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Artech House UK
Principles of RF and Micowave Design

Principles of RF and Micowave Design

By author: Matthew A. Morgan
Copyright: 2019
Pages: 712
ISBN: 9781630816513

eBook £116.00

This comprehensive resource provides a thorough introduction to the principles of electronic circuits operating in the radio, microwave, and millimeter-wave frequency ranges. The book highlights the fundamental physical laws of classical electromagnetics using a foundation of Maxwell’s equations to give insight into the operating principles of circuit elements of all kinds, from lumped elements to transmission lines, waveguides, optical fibers, and quasi-optical structures. Standard passive system components like filters, splitters, couplers, hybrids, baluns, and antennas are explained to acclimate the reader to considering multiple technological solutions for common design problems.


A basic overview of active circuit designs, such as amplifiers, mixers, and multipliers is also provided, along with discussion of the performance characteristics of electronic systems, including noise and linearity. Emphasis is placed on visualization and understanding of how and why electronic circuits of all frequencies are built and operate the way they do. Readers learn how to match an amplifier for optimum noise performance over the broadest bandwidth with the fewest number of elements and how to visualize the coupling of various modes in a mixed waveguide-type structure and avoid resonances due to trapped, higher-order modes. The book provides the tools needed to design and optimize a launcher from microstrip into waveguide, and whether the best characteristics can be achieved by incorporating matching elements in the microstrip section, the waveguide section, or both. Packed with references and examples, readers learn not only how to do the math but what the math means.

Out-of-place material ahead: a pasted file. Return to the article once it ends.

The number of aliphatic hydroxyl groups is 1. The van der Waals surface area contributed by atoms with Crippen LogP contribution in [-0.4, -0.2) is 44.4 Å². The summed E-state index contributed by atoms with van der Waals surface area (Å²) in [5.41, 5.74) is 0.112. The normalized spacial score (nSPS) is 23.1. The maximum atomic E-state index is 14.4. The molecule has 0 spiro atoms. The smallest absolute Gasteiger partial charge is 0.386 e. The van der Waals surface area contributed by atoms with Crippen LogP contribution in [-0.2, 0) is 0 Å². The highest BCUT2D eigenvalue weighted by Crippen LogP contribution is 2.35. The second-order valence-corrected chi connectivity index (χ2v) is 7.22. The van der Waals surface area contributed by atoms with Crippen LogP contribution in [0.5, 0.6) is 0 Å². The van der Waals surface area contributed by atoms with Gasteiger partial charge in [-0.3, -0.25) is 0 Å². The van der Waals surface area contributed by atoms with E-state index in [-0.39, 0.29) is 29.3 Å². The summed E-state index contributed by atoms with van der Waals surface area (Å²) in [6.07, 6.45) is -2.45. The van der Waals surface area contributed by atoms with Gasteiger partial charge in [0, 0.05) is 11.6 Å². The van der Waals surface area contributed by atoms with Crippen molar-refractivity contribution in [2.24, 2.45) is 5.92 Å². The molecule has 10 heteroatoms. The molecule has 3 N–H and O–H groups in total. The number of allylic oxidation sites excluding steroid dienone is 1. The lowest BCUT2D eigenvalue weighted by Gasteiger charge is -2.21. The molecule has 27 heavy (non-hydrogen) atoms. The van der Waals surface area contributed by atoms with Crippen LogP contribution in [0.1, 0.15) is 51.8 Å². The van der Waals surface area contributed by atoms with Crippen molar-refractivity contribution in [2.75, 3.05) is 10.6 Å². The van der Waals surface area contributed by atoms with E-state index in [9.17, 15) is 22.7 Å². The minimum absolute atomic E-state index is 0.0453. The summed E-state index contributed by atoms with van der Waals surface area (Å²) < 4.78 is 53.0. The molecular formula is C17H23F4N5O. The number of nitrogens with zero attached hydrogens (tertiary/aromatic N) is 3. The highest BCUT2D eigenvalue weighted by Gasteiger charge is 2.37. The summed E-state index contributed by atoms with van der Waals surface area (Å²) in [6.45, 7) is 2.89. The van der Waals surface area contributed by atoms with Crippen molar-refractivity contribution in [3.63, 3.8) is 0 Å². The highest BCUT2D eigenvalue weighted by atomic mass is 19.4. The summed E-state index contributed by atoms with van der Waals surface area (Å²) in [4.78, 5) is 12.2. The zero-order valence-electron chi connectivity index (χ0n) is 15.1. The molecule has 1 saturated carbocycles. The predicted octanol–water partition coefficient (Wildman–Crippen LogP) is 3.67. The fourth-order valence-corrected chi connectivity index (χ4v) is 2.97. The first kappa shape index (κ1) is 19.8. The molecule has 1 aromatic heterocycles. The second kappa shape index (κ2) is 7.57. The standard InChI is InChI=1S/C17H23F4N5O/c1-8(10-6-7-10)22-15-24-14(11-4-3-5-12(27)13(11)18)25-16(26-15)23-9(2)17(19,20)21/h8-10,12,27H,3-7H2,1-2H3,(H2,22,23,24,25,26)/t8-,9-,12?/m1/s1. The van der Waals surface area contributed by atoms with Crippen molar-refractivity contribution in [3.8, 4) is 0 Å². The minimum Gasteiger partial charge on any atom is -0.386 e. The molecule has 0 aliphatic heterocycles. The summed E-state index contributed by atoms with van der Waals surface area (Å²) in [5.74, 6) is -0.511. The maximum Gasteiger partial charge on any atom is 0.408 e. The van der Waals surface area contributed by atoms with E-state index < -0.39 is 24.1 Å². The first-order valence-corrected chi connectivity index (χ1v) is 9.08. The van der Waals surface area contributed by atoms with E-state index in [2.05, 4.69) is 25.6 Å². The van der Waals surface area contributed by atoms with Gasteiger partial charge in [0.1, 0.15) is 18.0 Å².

Fields and Waves; Lumped Elements; Transmission Lines; Network Parameters; Transformations and Identities; Impedance Matching; Waveguides; Launchers and Transitions; Quasi-Optical Components; Flat-Frequency Components; Frequency-Selective Components; Amplifiers; Frequency Conversion; Appendix.
  • Matthew A. Morgan Matthew A. Morgan is a scientist/research engineer at the Central Development Lab (CDL) at the National Radio Astronomy Observatory (NRAO) in Charlottesville, VA. He received his M.S. and Ph.D. degrees in electrical engineering from California Institute of Technology and his B.S. degree in electrical engineering from the University of Virginia.
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